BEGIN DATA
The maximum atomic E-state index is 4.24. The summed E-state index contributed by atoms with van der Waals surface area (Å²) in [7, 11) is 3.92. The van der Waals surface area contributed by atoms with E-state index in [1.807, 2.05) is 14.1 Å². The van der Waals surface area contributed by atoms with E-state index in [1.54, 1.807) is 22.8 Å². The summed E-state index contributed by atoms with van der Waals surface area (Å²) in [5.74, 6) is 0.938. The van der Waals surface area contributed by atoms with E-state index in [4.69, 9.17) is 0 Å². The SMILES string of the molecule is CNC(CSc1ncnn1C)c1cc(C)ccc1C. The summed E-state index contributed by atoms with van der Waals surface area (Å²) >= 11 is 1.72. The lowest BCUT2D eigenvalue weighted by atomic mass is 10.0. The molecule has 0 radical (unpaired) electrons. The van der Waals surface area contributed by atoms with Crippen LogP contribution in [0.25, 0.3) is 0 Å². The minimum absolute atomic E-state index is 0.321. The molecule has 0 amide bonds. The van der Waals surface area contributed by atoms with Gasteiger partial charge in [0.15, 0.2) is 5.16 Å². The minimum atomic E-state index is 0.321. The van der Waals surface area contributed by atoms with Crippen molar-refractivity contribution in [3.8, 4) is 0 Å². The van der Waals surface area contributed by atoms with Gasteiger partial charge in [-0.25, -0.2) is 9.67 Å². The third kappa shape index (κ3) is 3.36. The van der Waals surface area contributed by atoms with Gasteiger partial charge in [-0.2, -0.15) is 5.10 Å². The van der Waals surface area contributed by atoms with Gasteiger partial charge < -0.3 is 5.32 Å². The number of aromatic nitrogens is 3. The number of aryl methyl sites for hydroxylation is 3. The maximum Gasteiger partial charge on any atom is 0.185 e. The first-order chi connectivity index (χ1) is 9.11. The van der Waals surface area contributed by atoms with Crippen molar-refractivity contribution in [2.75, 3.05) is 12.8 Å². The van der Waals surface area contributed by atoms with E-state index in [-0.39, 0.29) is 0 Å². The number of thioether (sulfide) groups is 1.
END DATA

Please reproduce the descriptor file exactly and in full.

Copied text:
The maximum atomic E-state index is 4.24. The summed E-state index contributed by atoms with van der Waals surface area (Å²) in [7, 11) is 3.92. The van der Waals surface area contributed by atoms with E-state index in [1.807, 2.05) is 14.1 Å². The van der Waals surface area contributed by atoms with E-state index in [1.54, 1.807) is 22.8 Å². The summed E-state index contributed by atoms with van der Waals surface area (Å²) in [5.74, 6) is 0.938. The van der Waals surface area contributed by atoms with E-state index in [4.69, 9.17) is 0 Å². The SMILES string of the molecule is CNC(CSc1ncnn1C)c1cc(C)ccc1C. The summed E-state index contributed by atoms with van der Waals surface area (Å²) >= 11 is 1.72. The lowest BCUT2D eigenvalue weighted by atomic mass is 10.0. The molecule has 0 radical (unpaired) electrons. The van der Waals surface area contributed by atoms with Crippen LogP contribution in [0.25, 0.3) is 0 Å². The minimum absolute atomic E-state index is 0.321. The molecule has 0 amide bonds. The van der Waals surface area contributed by atoms with Gasteiger partial charge in [0.15, 0.2) is 5.16 Å². The minimum atomic E-state index is 0.321. The van der Waals surface area contributed by atoms with Crippen molar-refractivity contribution in [3.8, 4) is 0 Å². The van der Waals surface area contributed by atoms with Gasteiger partial charge in [-0.25, -0.2) is 9.67 Å². The third kappa shape index (κ3) is 3.36. The van der Waals surface area contributed by atoms with Gasteiger partial charge in [-0.2, -0.15) is 5.10 Å². The van der Waals surface area contributed by atoms with Gasteiger partial charge < -0.3 is 5.32 Å². The number of aromatic nitrogens is 3. The number of aryl methyl sites for hydroxylation is 3. The maximum Gasteiger partial charge on any atom is 0.185 e. The first-order chi connectivity index (χ1) is 9.11. The van der Waals surface area contributed by atoms with Crippen molar-refractivity contribution in [2.75, 3.05) is 12.8 Å². The van der Waals surface area contributed by atoms with E-state index in [-0.39, 0.29) is 0 Å². The number of thioether (sulfide) groups is 1.